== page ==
22 22 Teaching reading What are the implications for teaching reading? Most children use active strategies but these vary in effectiveness. Also, they don’t all do what their teachers tell them. They may also find their parents contradict their teachers when they come home. It is important to establish systematic subskills. “Look and say” and “real book” methods may not teach some important skills systematically. They may be too haphazard.

23 23 Skills to learn Here are some early examples of useful skills to learn: 1. Discrimination of letter shapes. By exercises and by copying them by hand. 2. Putting letter shapes in the correct sequence from left to right across the page. 3. Developing awareness of all the phonemic sounds (43 in English roughly). May require kinaesthetic (awareness of positions of muscles) awareness. 4. Matching letters-to-sounds and vice versa. 5. Knowing that a letter stands for the same sound anywhere in the word (e.g. f in fog, in offer and off) etc.

24 24 Problems and solutions Traditional phonic teaching can have problems. E.g. children given spelling lists of similar groups of words (Bill, Jill, hill) which out of context may appear to the child as having little relevance. Attention span in some children can be problematic. When a proportion of children fall behind, they know that their class mates are fully aware of this. Slowly slipping behind their mates and a feeling of lack of success can lead to behaviour problems. The majority of children with attention difficulties have serious problems in reading or something else. Reinforcers have some merits, but “tributes” which inform a child about his competence is more useful (Katz, 1987).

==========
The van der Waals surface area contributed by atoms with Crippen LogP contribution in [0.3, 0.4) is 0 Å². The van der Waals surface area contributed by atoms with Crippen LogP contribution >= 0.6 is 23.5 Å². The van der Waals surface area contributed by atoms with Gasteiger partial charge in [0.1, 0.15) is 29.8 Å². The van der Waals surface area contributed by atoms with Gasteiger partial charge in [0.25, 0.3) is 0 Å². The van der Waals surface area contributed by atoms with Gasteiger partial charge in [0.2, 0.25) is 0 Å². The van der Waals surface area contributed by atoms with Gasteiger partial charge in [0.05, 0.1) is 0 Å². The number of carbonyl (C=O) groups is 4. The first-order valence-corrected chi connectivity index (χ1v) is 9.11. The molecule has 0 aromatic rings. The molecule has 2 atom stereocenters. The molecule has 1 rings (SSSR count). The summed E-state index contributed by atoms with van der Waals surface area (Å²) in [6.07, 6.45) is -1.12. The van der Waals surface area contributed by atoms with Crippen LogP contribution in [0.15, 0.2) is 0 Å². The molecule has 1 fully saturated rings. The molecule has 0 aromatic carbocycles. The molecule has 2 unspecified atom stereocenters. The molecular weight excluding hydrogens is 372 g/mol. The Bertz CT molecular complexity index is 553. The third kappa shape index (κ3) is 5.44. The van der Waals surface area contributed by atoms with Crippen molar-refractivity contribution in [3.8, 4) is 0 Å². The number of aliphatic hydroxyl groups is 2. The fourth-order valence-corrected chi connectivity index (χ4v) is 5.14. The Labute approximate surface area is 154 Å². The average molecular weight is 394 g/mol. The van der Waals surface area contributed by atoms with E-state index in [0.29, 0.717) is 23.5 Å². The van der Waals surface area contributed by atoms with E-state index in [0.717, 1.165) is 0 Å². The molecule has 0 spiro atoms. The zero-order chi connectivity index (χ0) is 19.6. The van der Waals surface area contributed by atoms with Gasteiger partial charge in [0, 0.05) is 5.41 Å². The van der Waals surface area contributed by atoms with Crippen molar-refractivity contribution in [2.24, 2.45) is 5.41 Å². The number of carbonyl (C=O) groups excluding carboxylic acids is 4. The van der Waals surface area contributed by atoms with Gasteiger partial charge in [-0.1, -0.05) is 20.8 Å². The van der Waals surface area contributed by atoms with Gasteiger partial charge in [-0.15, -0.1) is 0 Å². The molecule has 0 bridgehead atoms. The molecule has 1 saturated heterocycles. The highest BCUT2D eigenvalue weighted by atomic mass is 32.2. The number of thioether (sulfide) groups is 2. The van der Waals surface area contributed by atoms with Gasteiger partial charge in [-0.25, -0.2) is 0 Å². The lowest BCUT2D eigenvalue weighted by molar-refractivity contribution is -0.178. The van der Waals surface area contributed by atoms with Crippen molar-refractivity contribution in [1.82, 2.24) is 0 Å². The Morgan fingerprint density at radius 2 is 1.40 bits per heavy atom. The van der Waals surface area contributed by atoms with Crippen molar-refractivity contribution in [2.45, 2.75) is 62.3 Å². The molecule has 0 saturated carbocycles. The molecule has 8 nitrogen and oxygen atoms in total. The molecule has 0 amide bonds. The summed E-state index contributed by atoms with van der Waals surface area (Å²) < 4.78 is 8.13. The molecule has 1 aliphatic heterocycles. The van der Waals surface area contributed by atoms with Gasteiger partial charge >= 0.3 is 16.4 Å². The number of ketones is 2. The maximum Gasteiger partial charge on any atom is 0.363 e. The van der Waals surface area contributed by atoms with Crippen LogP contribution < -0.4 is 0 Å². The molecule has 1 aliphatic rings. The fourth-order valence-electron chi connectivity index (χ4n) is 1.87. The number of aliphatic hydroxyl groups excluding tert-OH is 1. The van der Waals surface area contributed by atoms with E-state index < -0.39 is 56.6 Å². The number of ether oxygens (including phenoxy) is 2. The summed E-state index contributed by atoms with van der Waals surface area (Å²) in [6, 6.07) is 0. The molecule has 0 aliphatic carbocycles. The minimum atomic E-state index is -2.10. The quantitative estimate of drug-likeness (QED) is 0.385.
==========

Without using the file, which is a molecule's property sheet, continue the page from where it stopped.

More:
25 25 Problems and solutions It seems that it is easier to help young poor readers (6- 7yrs) than older ones. Alphabetic rules are learned more easily and persist for longer as long as back in class they are taught in the same way. Unfortunately assessments for dyslexia do not typically start until the age of 7 years upwards. Older readers tend to develop habits of memorising only by sight, or parts of words, which can be dysfunctional. Children learn much faster in one-to-one sessions than in small groups (Slavin, 1996)

26 26 Problems and solutions Children labelled “dyslexic” or “reading disabled” may have low expectations foisted on them by parents and teachers. One of the most popular of reading programs is Reading Recovery developed by Marie Clay. This targets 20% of the poorest readers in the first year. It has “real books” in a graded series, training in sound to letter correspondences in writing. 60 hrs of training at 30 min/day is required to get any gain. Assessment on this program has been methodologically very weak. E.g. testing is on the same materials the children learned from. Drop out rates are very high at 38%. It is an expensive program, which when tested objectively does not appear to work (e.g. Center et al, 1995)

27 27 Final summary Generally there is not really a connection between visual problems and reading problems. 1% have problems in visual memory and processing, including having visual confusions when reading text. Systematic teaching of subskills is important. This particularly applies to teaching phonic subskills. It is better to start at an early stage teaching these systematic skills. Attention difficulties associated with reading are probably an effect of reading problems rather than a cause. One-to-one learning produces faster results than small group learning.